Wednesday, 9 January 2008

Still life with double chin

In any group of people, I’m always the one who’s yodelling, ‘Look this way … Closer together … Left a bit down in the front there … That’s it … Now smile!’

While I’m aware that this relentless snap-happiness has irritated people from time to time, I’m the only person in a large, disparate and geographically far-flung group of friends with any sort of consistent photographic record of the last quarter of a century. So much so that recently, when Kevin, a friend I hadn’t seen for 22 years, turned up out of the blue with his wife, and I showed her pics of us all as very young adults, it was the first time she’d seen any photographs of him older than about 10 years. She laughed her head off. ‘You were so skinny!’ she said to her husband.

And indeed he was – as were we all. No matter how bizarrely posed or outlandishly dressed (and the ones from the ’80s are simply a series of fashion disasters), we all radiated the slightly bony beauty of youth.

I’ve always loved taking in my pics to be developed. Back before the miracle of one-hour photo-booths, this involved handing in your film at a chemist (usually), filling in a series of forms and waiting a week. By the time the pics came back you’d more or less forgotten what you’d taken, so going through them meant reliving little adventures. It was such fun.

(I don’t do digital. I did have a digital camera, but first it got broken when I accidentally dropped it and it cost me a small fortune to have repaired; then I lost it. I am just not organised – or, apparently, careful – enough to own an expensive piece of mobile equipment. I am, rather, a big fan of the throwaway camera. It’s cheap, it takes great snaps, and if it gets lost or broken it’s no biggie. It has been pointed out to me, however, that throwaway cameras aren’t eco-friendly; I’m still wrestling my conscience on that one.)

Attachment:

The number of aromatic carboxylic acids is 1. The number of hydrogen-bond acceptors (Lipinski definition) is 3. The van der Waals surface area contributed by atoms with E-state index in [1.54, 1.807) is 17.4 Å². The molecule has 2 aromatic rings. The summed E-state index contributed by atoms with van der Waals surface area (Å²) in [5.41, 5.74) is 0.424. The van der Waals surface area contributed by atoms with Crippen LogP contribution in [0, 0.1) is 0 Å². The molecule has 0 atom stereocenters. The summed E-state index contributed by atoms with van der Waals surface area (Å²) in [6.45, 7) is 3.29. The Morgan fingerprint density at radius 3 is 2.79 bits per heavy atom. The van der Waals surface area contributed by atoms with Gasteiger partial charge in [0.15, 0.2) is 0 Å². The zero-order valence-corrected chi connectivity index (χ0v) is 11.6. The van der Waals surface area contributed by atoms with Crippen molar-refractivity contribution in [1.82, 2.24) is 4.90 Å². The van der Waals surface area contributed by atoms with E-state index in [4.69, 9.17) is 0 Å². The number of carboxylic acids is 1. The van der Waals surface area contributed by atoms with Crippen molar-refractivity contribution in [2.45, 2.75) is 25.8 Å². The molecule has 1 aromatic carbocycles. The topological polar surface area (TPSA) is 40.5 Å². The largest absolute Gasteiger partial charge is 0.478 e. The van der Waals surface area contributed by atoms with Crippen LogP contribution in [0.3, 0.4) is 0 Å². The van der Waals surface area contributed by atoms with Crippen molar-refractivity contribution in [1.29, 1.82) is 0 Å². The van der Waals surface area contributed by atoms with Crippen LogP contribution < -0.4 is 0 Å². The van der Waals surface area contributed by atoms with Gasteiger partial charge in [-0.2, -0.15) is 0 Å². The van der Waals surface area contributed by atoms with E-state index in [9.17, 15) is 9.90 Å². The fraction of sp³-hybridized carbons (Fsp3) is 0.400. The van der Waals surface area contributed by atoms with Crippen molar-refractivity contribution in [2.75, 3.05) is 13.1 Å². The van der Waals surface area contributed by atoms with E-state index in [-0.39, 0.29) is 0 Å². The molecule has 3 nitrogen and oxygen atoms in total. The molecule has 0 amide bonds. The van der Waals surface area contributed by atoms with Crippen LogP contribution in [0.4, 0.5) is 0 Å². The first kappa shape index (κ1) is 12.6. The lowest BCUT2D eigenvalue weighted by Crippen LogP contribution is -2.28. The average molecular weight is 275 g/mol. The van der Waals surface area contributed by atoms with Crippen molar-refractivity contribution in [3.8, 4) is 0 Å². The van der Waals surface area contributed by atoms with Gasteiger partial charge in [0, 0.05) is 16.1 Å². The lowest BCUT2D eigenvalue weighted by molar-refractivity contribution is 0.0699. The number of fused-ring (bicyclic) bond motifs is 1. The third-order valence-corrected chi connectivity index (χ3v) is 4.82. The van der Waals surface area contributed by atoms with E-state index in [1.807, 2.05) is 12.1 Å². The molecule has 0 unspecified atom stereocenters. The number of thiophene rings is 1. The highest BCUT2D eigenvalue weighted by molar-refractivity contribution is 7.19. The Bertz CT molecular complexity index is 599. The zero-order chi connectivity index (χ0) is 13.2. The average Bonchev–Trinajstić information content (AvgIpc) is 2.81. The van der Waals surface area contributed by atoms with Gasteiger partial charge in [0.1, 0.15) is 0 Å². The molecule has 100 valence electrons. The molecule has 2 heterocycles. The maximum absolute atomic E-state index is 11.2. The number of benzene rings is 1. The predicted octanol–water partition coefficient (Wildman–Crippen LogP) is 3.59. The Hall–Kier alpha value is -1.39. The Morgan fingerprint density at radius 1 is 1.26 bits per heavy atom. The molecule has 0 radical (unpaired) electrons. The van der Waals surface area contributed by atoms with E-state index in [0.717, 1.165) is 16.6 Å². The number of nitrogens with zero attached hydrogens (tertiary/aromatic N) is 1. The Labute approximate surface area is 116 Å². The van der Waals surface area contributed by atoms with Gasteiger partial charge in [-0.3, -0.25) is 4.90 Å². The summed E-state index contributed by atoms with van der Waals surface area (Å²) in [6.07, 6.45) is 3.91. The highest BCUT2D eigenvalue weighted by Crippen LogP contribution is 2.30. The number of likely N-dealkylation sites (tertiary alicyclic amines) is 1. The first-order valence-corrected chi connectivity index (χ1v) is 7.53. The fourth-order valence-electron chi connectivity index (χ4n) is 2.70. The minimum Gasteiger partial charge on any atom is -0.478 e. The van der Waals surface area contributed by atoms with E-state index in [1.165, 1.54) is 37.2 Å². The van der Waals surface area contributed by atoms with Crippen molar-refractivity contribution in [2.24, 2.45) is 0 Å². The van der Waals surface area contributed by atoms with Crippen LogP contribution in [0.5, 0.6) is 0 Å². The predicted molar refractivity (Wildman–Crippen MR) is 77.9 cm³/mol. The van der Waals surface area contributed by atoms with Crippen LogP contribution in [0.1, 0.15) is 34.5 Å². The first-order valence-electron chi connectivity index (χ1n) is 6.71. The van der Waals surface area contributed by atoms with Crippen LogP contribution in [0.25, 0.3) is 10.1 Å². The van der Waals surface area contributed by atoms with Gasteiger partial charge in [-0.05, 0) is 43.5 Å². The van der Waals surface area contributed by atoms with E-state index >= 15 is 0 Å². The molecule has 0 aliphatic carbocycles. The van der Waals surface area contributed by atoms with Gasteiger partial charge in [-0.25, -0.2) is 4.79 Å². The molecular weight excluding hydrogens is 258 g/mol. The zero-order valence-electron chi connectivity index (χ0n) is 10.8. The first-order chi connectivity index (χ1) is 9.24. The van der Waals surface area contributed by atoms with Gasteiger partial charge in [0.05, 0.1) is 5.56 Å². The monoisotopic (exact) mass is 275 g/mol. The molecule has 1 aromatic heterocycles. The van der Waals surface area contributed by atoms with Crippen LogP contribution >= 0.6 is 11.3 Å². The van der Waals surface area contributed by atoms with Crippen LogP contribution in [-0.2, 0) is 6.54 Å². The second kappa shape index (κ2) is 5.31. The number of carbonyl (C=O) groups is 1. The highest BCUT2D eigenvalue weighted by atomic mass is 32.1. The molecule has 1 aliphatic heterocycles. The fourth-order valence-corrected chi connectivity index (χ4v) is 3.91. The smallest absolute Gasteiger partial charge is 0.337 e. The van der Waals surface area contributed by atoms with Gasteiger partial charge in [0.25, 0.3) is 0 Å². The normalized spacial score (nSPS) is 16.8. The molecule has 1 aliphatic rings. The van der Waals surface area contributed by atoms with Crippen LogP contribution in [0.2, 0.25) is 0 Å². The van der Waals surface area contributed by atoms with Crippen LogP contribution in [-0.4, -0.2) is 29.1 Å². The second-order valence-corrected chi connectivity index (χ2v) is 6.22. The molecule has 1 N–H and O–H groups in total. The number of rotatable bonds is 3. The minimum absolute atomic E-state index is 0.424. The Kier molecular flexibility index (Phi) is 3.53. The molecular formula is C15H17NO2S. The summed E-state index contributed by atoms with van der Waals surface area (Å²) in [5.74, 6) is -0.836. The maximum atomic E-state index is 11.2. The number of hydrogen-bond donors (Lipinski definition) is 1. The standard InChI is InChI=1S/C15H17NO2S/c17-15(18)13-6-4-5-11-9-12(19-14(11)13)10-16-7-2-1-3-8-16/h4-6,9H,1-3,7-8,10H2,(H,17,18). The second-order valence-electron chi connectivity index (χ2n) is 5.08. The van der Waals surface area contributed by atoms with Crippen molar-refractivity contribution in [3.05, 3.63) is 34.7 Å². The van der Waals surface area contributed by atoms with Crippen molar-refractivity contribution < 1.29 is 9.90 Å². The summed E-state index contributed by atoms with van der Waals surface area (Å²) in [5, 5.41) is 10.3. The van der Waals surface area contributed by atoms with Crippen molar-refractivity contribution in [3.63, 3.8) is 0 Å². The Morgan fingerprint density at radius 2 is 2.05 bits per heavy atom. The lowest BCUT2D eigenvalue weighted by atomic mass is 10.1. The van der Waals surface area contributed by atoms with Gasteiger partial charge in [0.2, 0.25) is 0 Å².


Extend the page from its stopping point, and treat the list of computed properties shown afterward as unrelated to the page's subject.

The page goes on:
So it was with the usual excited anticipation that I took in my throwaway camera yesterday to have the pics developed. And while all of them were truly fabulous – there were my friends and family dancing their socks off at a Christmas Day party, paddling down the river over new year, and chatting across the table at my record-breaking lunch – I was a bit puzzled by the occasional appearance in some of the pics of a woman who was vaguely familiar to me. Who is that large woman with the double chin? I wondered to myself.

It will probably come as no surprise to you to learn that it was me. Because I’m usually the person wielding the camera, I seldom appear in my own pics, but it seems that at some stage during my record-breaking lunch someone else got hold of the Kodak and snapped off a few spontaneous shots, including a couple with me in them.

I looked at these pics for a long time. How, I wondered, had I turned from the sylph-like young woman I feel I so recently was, into this middle-aged person with overly generous upper arms, plump knees, big boobs and two chins?

Then I remembered what Kevin’s wife had said to him – ‘You were so skinny!’ – and I looked again at the recent pics of him. Sure, he too isn’t any longer the gorgeous youth he once was, but in the filled-out features of his face I could still see the Kevin I once knew. In fact, the laugh lines, thinning hair, crow’s feet and other signs of age lent him a gravitas I rather liked – and, more interestingly for me, mirrored my own changing appearance.

And I realised that growing old per se isn’t the issue. It’s growing old with friends that’s important.

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1 comment:

angel said...

i also take pictures constantly!
and once in a blue moon i'm in them...